Let It Be (the film) is bittersweet because it's like watching your parents get a divorce right in front of your eyes, only you have four parents.  But the rooftop performance is like watching your parents get back (pun intended) together and then tell you Billy Preston is also coming to live with you.  The band looks happy and like they're having fun, probably because they were returning to their roots -- playing live rock and roll music for a crowd.  Imagine how cool it would have been to be walking in downtown London on a cold day and, all of a sudden, you hear some music, and you look up, and the biggest band in the world is playing on a roof.  Who does that?  The Beatles, that's who.

I've decided to go with three songs from that rooftop show.  There are two John songs -- "Don't Let Me Down" and "Dig a Pony" -- as well as one of my favorite Beatles songs, "I've Got a Feeling," which is one of the last true Lennon-McCartney collaborations.  Happy birthday, John.  And you, too, Mike Singletary.  And you, too, Scott Bakula.  And you, too, Tony.


Tuesday, October 08, 2013

Tuesday Top Ten: Add a Word Ruin a Movie

This weekend on Facebook and Twitter, a fun game called Add a Word Ruin a Movie (#addawordruinamovie) seemed to take off.  The premise, as the name implies, is to add one word to a movie title, thereby creating a fictional movie that would be much worse than the original movie.  For instance, the first one I saw was Patriot Board Games.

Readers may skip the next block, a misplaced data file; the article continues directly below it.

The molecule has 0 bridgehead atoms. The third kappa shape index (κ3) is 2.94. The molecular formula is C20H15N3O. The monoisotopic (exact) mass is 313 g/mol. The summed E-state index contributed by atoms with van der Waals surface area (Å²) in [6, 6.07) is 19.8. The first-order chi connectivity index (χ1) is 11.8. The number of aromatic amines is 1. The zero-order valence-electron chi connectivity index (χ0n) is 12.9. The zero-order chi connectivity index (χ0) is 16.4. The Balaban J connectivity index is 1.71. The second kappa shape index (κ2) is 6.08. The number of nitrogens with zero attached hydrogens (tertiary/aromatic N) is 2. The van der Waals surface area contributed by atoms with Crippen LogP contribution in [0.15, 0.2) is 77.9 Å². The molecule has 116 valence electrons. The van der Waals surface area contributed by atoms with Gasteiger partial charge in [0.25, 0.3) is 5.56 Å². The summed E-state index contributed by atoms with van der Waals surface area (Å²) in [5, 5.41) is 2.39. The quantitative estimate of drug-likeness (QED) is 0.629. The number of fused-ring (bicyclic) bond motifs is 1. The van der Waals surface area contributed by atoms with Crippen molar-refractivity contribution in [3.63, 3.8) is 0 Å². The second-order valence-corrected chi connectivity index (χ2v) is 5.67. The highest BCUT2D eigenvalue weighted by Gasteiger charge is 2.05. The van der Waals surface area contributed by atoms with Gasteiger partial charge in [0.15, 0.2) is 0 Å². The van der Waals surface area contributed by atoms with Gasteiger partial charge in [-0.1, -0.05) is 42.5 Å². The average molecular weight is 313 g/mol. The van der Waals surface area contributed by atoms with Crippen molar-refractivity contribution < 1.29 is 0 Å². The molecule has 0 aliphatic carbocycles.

Here are my ten favorite that I saw, in alphabetical order.  Some are my own, some are from my Facebook friends, and some are from random people I saw when I clicked on the hashtag.

1.  1492 Handies
2.  Charlotte's Web Cam
3.  Dirty Harry Balls
4.  Fisting Leonard: Part 6
5.  Lafayette Indiana Jones.  (For those of you not familiar with Lafayette, Indiana, it is a horrible, rancid place.)
6.  Orphans Die Hard
7.  Pearl Necklace Harbor
8.  Rick James and The Giant Peach
9.  Schindler's Grocery List
10.  She's Having a Baby Carrot

Honorable mention:  Batman Begins Pooping; Big Vaginas; The Joy Luck Fuck Club; Leaving Las Vegas Early; Raping Gandhi; Sex Toy Story; Tickle Fight Club

I strongly encourage you to post your own in the comments because I can't get enough of this.